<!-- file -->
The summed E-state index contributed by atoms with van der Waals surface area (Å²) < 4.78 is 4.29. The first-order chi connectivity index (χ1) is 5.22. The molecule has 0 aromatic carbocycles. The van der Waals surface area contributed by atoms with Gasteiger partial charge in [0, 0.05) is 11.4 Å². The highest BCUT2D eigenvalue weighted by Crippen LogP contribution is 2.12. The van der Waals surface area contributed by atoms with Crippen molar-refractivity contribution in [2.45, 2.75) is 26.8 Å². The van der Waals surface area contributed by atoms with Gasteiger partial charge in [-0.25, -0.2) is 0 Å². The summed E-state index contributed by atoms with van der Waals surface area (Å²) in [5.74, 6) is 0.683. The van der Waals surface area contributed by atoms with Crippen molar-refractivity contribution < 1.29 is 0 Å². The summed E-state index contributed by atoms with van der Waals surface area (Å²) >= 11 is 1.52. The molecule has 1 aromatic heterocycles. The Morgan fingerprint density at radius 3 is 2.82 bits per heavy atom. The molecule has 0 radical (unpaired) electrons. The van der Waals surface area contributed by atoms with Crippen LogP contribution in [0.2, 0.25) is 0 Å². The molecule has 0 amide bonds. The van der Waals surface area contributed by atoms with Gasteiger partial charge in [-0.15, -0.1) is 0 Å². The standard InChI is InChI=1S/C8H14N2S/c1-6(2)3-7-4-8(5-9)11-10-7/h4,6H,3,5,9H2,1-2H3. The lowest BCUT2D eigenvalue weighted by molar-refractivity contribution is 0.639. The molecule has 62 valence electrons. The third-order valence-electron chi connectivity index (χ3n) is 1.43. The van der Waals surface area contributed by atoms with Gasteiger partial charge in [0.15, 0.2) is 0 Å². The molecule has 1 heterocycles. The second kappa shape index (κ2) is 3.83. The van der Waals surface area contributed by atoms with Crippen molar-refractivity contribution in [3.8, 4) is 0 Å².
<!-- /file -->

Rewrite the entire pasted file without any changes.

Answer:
The summed E-state index contributed by atoms with van der Waals surface area (Å²) < 4.78 is 4.29. The first-order chi connectivity index (χ1) is 5.22. The molecule has 0 aromatic carbocycles. The van der Waals surface area contributed by atoms with Gasteiger partial charge in [0, 0.05) is 11.4 Å². The highest BCUT2D eigenvalue weighted by Crippen LogP contribution is 2.12. The van der Waals surface area contributed by atoms with Crippen molar-refractivity contribution in [2.45, 2.75) is 26.8 Å². The van der Waals surface area contributed by atoms with Gasteiger partial charge in [-0.25, -0.2) is 0 Å². The summed E-state index contributed by atoms with van der Waals surface area (Å²) in [5.74, 6) is 0.683. The van der Waals surface area contributed by atoms with Crippen molar-refractivity contribution < 1.29 is 0 Å². The summed E-state index contributed by atoms with van der Waals surface area (Å²) >= 11 is 1.52. The molecule has 1 aromatic heterocycles. The Morgan fingerprint density at radius 3 is 2.82 bits per heavy atom. The molecule has 0 radical (unpaired) electrons. The van der Waals surface area contributed by atoms with Crippen LogP contribution in [0.2, 0.25) is 0 Å². The molecule has 0 amide bonds. The van der Waals surface area contributed by atoms with Gasteiger partial charge in [-0.15, -0.1) is 0 Å². The standard InChI is InChI=1S/C8H14N2S/c1-6(2)3-7-4-8(5-9)11-10-7/h4,6H,3,5,9H2,1-2H3. The lowest BCUT2D eigenvalue weighted by molar-refractivity contribution is 0.639. The molecule has 62 valence electrons. The third-order valence-electron chi connectivity index (χ3n) is 1.43. The van der Waals surface area contributed by atoms with Gasteiger partial charge in [0.15, 0.2) is 0 Å². The molecule has 1 heterocycles. The second kappa shape index (κ2) is 3.83. The van der Waals surface area contributed by atoms with Crippen molar-refractivity contribution in [3.8, 4) is 0 Å².